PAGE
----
Dirt is a good thing.
Take a live snake into an inner-city school or community center and you may clear the room. I have had this experience several times… but only on the first visit. Oklahoma City has a very popular snake named Moon who is a rock star when she visits the City’s recreation centers. When nature center staff visits the centers, the kids now ask for her by name. She is an excellent ambassador for all snakes, but also for nature. She also serves as an example of how many kids today are disconnected from nature.
Today many people do not have the relationship with nature that previous generations did. There is a lack of intimacy and knowledge of nature that make people uneasy with critters, such as Moon, playing in the dirt and natural areas. However, human beings need nature, not just for basic needs such as food and water, but for our mental and physical well-being. Time in nature can help with depression, attention deficit disorder, decrease blood pressure, decrease stress, reduce childhood asthma and improve overall health.
A bacterium called Mycobacterium vaccae is found in “dirt”. The bacteria may improve moods because it increases serotonin levels. Serotonin levels are associated with depression, aggression, anxiety, obsessive compulsive disorder, bipolar and may influence other health conditions such as irritable bowel and fibromyalgia. Increased serotonin levels may also be associated with increased concentration which helps kids learn. The bacteria may enter the body through inhalation or minor cuts in the skin. So, to enjoy the benefits of increased serotonin and an improved mood you simply need to play in the dirt!
For those unfamiliar with the great outdoors, never fear. You can start in your own backyard! There are a multitude of resources* available to those wishing to start nature education without a nature background. Most conservation organizations have a curriculum that will outline activities step-by-step. It can be even simpler than that, though. You can take a hike through the neighborhood, do an outdoor scavenger hunt, observe the bugs in the cracks of the sidewalk, watch birds nesting in the trees and witness leaves changing colors with the seasons.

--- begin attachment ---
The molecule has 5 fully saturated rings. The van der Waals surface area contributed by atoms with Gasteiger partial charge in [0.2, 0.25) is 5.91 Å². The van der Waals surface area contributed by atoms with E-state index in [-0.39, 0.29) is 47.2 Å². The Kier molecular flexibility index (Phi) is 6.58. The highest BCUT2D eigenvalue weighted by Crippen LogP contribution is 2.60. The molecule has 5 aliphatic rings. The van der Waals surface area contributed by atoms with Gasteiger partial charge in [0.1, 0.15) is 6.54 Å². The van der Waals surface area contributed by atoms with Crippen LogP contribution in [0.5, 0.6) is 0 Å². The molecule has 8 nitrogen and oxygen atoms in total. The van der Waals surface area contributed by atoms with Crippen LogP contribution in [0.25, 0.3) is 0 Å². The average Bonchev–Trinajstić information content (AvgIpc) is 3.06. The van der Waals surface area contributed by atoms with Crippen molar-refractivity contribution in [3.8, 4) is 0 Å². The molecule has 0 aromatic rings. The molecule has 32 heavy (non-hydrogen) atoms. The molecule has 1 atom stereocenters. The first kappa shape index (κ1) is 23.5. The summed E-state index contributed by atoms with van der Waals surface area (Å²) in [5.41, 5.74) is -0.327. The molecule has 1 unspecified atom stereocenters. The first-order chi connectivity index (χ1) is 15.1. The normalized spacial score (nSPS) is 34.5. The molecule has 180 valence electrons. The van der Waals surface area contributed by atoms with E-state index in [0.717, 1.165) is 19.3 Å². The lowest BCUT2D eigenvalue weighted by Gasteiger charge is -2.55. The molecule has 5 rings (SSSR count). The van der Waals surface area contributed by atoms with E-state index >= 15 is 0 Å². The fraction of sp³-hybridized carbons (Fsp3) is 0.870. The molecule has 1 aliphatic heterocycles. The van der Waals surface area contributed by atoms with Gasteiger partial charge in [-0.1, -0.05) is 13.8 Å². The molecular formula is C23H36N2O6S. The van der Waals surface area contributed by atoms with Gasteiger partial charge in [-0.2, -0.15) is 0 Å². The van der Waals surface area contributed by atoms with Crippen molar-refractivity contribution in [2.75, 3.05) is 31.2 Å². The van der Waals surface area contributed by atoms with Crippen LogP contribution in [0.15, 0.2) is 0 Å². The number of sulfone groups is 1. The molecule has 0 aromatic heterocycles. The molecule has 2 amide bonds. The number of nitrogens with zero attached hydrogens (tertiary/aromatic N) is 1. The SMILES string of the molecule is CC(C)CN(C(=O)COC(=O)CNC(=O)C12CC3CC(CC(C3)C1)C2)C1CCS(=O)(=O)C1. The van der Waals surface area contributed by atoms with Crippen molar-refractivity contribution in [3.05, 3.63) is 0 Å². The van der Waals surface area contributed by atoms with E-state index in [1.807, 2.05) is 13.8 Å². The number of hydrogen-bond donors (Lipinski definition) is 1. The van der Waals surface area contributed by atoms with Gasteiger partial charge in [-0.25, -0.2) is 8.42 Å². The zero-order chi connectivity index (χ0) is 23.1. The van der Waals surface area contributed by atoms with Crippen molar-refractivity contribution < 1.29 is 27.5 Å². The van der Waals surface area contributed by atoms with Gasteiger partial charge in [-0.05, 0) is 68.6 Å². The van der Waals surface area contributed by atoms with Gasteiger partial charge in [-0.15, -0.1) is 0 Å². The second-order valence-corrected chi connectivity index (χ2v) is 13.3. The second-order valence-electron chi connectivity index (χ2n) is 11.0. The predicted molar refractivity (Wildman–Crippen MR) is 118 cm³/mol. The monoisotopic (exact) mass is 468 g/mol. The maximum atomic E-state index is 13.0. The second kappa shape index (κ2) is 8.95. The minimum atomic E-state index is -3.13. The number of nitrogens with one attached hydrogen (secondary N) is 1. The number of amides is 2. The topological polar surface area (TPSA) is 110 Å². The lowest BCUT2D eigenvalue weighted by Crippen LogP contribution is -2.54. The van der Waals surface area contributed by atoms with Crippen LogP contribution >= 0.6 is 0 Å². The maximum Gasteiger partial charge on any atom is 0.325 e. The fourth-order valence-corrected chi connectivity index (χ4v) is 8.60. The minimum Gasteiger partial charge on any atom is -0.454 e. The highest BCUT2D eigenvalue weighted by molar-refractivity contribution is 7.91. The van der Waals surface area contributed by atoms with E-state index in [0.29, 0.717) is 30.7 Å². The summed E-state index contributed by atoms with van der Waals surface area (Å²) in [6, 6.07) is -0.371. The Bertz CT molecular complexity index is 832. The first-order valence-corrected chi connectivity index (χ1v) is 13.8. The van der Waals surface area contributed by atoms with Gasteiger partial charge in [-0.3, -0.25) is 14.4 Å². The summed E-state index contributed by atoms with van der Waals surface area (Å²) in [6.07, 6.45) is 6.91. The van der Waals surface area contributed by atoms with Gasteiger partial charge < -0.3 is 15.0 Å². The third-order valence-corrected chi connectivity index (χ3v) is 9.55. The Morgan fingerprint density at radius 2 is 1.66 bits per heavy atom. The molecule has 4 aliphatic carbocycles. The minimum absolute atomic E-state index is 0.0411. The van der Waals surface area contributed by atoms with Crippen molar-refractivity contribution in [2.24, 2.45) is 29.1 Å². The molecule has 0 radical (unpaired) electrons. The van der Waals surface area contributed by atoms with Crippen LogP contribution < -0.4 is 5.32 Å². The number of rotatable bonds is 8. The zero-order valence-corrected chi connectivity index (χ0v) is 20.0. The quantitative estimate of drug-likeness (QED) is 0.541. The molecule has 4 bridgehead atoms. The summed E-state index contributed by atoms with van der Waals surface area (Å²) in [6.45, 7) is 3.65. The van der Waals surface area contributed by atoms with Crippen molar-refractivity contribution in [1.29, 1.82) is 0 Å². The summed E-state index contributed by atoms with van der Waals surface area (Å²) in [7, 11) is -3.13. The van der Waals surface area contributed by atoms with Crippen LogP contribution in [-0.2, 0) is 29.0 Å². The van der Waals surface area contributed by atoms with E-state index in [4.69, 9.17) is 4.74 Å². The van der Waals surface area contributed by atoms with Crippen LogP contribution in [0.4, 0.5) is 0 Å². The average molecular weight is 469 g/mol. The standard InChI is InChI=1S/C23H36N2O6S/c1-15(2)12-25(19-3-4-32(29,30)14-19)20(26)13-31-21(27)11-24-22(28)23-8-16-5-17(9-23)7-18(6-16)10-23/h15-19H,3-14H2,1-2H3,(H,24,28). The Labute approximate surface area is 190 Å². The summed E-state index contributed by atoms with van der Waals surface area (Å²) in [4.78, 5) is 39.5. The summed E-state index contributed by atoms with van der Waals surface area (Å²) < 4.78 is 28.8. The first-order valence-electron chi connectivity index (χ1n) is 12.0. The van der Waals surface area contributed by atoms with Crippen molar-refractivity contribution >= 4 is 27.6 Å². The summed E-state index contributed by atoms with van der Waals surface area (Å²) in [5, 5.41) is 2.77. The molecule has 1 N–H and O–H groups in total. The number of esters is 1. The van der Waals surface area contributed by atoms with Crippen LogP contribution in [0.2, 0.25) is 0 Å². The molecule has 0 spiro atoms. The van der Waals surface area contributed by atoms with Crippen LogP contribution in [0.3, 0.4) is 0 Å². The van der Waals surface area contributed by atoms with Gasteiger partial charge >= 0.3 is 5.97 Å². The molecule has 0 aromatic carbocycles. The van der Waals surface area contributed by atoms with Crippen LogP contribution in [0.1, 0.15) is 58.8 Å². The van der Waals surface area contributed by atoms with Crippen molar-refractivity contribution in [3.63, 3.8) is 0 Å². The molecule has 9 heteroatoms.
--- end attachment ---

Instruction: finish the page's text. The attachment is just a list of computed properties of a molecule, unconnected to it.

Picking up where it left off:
Container gardens are a great way to let kids (and adults) play in the dirt when space is tight. Gardens can be made of plastic barrels, wooden pallets or storage tubs. Increase your dose of nature by using plants native to your area to attract native butterflies and birds. You may then choose to try Vermicomposting, which is composting with worms. You simply keep the little critters in a tub and the kids can throw in their scraps from snack. As you become more comfortable with getting your participants outside, you can build your program and expand your adventures!
Or you may simply take your activities outside! Read your book under a shade tree, take your laptop to the park or run outside instead of on a treadmill. By moving your daily activities outside, you will be getting a healthy dose of nature.
So, keep encouraging kids of all ages to get outside and get dirty—it might just be the best thing they do for themselves and their happiness!
Emily Hiatt is a Naturalist for Oklahoma City Parks and Recreation.
NRPA’s Young Professional Network serves NRPA members who are students and young professionals as well as those that are interested in engaging in topics or discussions concerning students and young professionals.
* Resources for nature education include:
- NRPA’s Wildlife Explorers program.
- Many organizations have resources that outline programs. A few notable ones are Project WET, Project WILD, Learning to Hunt (which isn’t just hunting) by Wisconsin DNR, Leopold Education Project, Leave No Trace, Wildlife Habitat Education Program through extension services, and many local nature/conservation groups have developed their own activities.
- The National Wildlife Federation has an excellent online activity finder where you can enter your target demographics.
- Sharing Nature with Children or Sharing the Joy of Nature by Joseph Cornell.
- National Archery in the Schools Program (NASP) and National Fishing in the Schools.
- Local state Game and Fish or Conservation Dept.